Volunteers: Volunteers removing deer fences from around newly planted native pines as reserve policy has shifted to culling to limit overgrazing. Photo: Chris Loynes
Part of or apart from ‘nature’
‘Leave no trace’ has another more pervasive consequence in that it strengthens the modern view of humans as separate from nature (Beery, 2014). The concept is necessarily predicated on the idea that humans are apart from nature and not a part of nature. Arguably the concept of separation, a consequence of the on-going enlightenment project supported in practice by industrialisation and urbanisation, is an important part of the environmental problem (Rawles, 2010). When humans are perceived as apart from nature it ‘matters’ less, we care less and we can trash it more.
So, to open this up to debate, I offer the maxim of ‘leave more trace’ i.e. that humans are a part of nature and that we inevitably leave a trace. What matters is what this trace is. It is more about leaving the right trace than none at all. Sometimes a bigger trace could be the better ethical decision. This acknowledges that traces are inevitable and encourages a debate about what traces are reasonable, proportional and ethical; and what are not. Perhaps what humans should be seeking is the restorative approach of living landscapes (Steiner, 2008) in which we intervene in order to promote the flourishing of humans and other than humans alike.
The educational benefits of leaving more traces
It’s suppertime and you are camped on the shore with your group after a long day canoeing. At first sight ‘leaving no trace’ might suggest using the stoves packed in your sacks. However, a debate starts up about the relative merits of burning fossil fuels over lighting a small fire using the driftwood nearby.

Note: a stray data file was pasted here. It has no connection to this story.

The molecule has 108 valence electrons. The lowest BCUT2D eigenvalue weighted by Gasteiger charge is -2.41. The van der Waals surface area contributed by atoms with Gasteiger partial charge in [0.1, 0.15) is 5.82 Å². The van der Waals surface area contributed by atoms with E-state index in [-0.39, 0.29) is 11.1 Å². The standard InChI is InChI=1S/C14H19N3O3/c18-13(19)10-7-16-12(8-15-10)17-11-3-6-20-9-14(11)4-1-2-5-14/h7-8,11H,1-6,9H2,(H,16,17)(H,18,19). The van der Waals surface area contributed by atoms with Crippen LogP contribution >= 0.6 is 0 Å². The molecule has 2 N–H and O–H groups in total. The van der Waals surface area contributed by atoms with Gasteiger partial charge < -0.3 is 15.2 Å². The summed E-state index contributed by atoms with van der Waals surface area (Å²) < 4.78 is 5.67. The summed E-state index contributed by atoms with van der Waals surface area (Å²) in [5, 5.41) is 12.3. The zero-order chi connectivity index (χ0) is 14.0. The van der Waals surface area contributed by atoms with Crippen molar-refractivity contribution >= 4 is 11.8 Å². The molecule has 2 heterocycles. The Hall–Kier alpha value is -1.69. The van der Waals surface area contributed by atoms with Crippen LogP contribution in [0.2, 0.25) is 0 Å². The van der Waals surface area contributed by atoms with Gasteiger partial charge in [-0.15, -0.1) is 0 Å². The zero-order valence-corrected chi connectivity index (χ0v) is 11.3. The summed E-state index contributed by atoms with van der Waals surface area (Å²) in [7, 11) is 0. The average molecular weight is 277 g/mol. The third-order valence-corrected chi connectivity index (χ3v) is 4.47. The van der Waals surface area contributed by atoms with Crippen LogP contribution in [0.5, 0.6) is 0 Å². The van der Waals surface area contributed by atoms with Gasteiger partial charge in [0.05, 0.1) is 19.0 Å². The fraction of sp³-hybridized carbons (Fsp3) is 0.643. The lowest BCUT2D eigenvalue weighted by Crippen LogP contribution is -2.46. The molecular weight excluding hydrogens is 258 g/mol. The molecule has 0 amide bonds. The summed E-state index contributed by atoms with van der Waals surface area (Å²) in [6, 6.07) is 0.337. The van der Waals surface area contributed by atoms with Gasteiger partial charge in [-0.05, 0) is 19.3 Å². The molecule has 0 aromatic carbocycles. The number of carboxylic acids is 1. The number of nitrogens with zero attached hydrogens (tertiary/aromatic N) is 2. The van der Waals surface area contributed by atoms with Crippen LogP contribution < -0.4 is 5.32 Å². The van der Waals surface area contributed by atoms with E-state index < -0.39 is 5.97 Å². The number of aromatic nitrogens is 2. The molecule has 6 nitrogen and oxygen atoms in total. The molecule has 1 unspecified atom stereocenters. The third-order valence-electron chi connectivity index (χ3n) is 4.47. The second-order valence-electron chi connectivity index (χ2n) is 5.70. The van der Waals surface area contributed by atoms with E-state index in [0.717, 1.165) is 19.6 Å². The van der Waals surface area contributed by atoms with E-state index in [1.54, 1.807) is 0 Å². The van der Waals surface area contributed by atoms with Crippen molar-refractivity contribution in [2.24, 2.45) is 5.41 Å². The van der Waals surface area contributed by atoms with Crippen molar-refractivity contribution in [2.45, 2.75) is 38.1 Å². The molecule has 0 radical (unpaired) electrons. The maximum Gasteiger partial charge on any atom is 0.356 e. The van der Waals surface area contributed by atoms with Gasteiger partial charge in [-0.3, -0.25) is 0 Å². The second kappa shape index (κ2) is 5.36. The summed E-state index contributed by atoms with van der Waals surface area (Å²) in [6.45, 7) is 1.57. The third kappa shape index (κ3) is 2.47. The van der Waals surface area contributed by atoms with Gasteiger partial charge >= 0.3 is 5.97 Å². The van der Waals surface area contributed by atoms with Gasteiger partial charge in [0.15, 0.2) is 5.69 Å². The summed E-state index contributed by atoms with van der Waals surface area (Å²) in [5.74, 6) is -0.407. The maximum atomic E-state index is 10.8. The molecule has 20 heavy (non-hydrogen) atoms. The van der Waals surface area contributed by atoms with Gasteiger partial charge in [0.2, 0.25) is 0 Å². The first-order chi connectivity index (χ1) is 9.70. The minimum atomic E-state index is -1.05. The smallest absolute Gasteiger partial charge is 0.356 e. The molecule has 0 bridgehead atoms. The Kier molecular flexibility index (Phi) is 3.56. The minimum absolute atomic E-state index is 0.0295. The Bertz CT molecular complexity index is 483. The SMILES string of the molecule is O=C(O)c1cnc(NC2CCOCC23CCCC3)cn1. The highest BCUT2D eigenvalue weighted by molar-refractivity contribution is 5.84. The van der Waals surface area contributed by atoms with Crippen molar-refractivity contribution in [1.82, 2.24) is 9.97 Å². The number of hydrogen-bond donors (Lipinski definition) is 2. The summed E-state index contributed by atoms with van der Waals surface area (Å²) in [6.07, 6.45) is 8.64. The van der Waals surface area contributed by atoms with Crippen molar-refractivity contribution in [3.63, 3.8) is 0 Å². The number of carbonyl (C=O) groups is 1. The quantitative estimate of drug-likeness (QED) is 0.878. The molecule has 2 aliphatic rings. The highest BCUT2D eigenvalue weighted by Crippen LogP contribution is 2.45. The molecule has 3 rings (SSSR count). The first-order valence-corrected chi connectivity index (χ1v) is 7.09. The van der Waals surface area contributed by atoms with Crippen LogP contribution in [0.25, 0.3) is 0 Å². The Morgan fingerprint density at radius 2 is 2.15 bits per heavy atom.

The rabbit you are skinning was culled from an overrun estate nearby. Later on you will make rabbit stew in a skillet over an open fire before tasting it using the wooden spoon you have carved for yourself. It has made you think about the quantity of meat you eat and the quality of life of the animals from which it came.
Your year two children are digging their hands into the soil in your new school garden for the first time. The smiles on their faces are broad and you imagine the grins and gasps of joy in a few months time when they dig up their first potatoes and cook them in the school kitchen for lunch.
After the floods in the town downstream you are one of many students scattered across the hillside today planting native trees that in a few years will take up 40% more water from the soil slowing run off and easing the heavy rainfall down the valley as part of a new and integrated flood management plan. It feels good to be doing something to prevent more flooded homes in your valley at the same time as restoring habitats that will increase the resilience of many plants and animals to the changes going on in the climate.
All these vignettes have happened to students and teachers I have accompanied outdoors. Camping, bushcraft, gardening, conservation work and many more outdoor activities that involve leaving a substantial trace create endless opportunities for learning. They can provoke thought about our relationship with nature as well as being of direct benefit to it as well as to ourselves. And, whether ‘nature’ is a nature reserve far away or the school garden, it is all around us; it is everywhere.
In drawing students closer to nature these forms of engagement also enhance wellbeing and stand a good chance of influencing how they might act as adults in making choices about the quality as well as the quantity of their impact on the planet (for an example see the ‘Integrated Program’ case study (Linney, 2014). It might even encourage these students, once they are adults, to bring up their children in contact with nature. ‘Leaving more trace’ of the ‘right’ kind is a win win situation for people and nature. Debating what that ‘right’ kind of impact might be is essential for our collective futures – ‘consider your trace’ as a colleague remarked!
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Monbiot, G. (2013) Feral: Searching for enchantment on the frontiers of rewilding. London, UK: Penguin Books.